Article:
The Dade County school board has virtually banned retention in kindergarten and 1st grade.
The policy change was motivated by a new curriculum the district is launching and by research showing those retained are at greater risk of dropping out.
Last year, the district held back about 2 percent, or 848, of its kindergartners and 1st graders. The new rule allows retention in those grades only in special circumstances and with a regional superintendent's approval.
District officials said the new curriculum being launched in all schools this fall stresses developmentally appropriate teaching and flexible grouping to bolster the language skills of children ill prepared for school.
Drawing on materials developed in British Columbia, the Nebraska and Iowa education departments have issued a detailed framework for K-3 reform.
The guide adapts to American settings principles used in a major primary-reform effort by the province's ministry of education. It covers such issues as active learning, ungraded classrooms, assessment, subject-matter integration, and multiculturalism.
Copies of the 700-page document, "The Primary Program: Growing and Learning in the Heartland,'' are available for $25 each from Harriet Egertson, Office of Child Development, Nebraska Department of Education, 301 Centennial Mall South, P.O. Box 94987, Lincoln, Neb. 68509-4987.
The U.S. Labor Department has issued a guide to help businesses comply with the Family and Medical Leave Act, which took effect Aug. 5.
The law requires employers with 50 or more workers to provide up to 12 weeks of job-protected unpaid leave, with health benefits, to tend to newborn or newly adopted children; ill children, parents, or spouses; or their own serious illnesses.
Schools can set some conditions to avoid class disruptions in cases where leave can be planned.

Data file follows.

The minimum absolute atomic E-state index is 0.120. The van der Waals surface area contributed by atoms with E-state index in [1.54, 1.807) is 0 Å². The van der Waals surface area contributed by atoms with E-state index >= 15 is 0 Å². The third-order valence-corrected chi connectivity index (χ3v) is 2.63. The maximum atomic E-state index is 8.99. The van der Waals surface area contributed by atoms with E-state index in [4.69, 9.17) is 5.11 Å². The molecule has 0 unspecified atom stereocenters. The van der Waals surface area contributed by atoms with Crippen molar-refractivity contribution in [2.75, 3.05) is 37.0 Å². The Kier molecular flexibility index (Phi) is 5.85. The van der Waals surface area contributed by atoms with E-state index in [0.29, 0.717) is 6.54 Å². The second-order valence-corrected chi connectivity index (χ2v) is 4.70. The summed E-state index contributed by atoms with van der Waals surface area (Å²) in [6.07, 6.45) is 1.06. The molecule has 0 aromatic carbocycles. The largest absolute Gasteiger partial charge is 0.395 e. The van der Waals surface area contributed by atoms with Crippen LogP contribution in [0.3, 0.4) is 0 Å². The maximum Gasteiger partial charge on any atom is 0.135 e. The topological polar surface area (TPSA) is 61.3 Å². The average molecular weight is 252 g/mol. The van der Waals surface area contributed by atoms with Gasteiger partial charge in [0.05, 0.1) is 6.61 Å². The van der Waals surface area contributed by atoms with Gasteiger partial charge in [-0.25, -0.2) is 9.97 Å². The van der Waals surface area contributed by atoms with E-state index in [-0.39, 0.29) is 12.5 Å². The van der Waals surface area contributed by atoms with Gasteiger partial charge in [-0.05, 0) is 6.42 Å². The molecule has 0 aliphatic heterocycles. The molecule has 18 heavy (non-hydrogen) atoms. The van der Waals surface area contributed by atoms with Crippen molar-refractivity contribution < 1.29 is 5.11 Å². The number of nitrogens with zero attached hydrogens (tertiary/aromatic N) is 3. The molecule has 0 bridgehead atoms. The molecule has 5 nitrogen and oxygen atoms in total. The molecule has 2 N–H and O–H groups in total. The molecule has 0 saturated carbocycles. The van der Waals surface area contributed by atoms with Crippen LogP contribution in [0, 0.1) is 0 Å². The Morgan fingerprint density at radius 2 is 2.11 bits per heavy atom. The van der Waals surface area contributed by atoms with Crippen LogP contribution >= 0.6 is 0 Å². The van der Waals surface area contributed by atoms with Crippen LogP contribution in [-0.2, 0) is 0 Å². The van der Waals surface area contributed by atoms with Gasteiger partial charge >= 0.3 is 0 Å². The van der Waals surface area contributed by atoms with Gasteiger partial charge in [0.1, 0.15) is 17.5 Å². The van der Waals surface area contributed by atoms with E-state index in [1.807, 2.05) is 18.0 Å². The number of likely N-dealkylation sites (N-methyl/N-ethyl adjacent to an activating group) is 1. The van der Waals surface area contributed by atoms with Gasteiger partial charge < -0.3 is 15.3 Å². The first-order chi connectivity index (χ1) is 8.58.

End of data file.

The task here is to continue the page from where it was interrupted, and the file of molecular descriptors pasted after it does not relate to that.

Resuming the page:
Copies of the compliance guide are available for free from the Employment Standards Administration, Office of Public Affairs, U.S. Labor Department, 200 Constitution Ave., N.W., Room C4325, Washington, D.C. 20210.
A new study warns that the national education goal of insuring that all children enter school ready to learn will be "difficult to attain'' unless programs for poor preschoolers are expanded.
The General Accounting Office study shows there was a 28 percent increase from 1980 to 1990 in the number of poor preschool-aged children, compared with a 16 percent increase in the total number of preschool-aged children.
Only 35 percent of the poor 3- and 4-year olds attended preschool in 1990, compared with 45 percent of the nonpoor 3- and 4-year-olds and 60 percent of those in the highest income group. The situation was even worse in rural areas, where only 30 percent of poor children attended preschool.
Preschool is especially critical for poor and "near-poor'' children, the report says, because they are more likely to live in "linguistically isolated'' homes, single-parent families, and with undereducated parents.
Copies of the report, "Poor Preschool-Aged Children: Numbers Increase but Most Not in Preschool,'' GAO/HRD-93-111BR, are available for $2 each from the U.S. General Accounting Office, P.O. Box 6015, Gaithersburg, Md. 20844-6015.
The kind of peer interaction day-care settings offer may have "long-lasting influences on infant learning and development,'' a new study suggests.
The study, published in the current issue of the journal Developmental Psychology, involved three experiments in which 14- to 18-month-old infants watched peers manipulating various toys.
In the first two, infants' ability to remember and imitate those skills was tested five minutes after they observed their peers in a laboratory and two days later at home. In the third, infants in day-care settings observed their peers and were tested two days later at home.
In all three cases, significant numbers imitated the skills they observed, showing that "even within a group setting and distracting environments, toddlers are able to encode their observations of peers' behaviors,'' even after a delay and change in context.
The Mailman Family Foundation has released a monograph highlighting issues raised at a 1992 symposium on parent involvement in early care.
Copies of "Parent Choice in Early Care and Education: Myth or Reality,'' by Sharon L. Kagan and Peter R. Neville, are available for free from the A.L. Mailman Family Foundation Inc., Vickie Frelow, Program Officer, 707 Westchester Ave., White Plains, N.Y. 10604.
Children's World Learning Centers, one of the nation's largest for-profit child-care chains, now has the most centers accredited by the National Association for the Education of Young Children.
At an event last month to celebrate having more than 100 of some 500 centers accredited, company officials urged other providers to follow their lead.
N.A.E.Y.C. accreditation involves meeting quality standards through self-study and evaluation by experts.--D.C.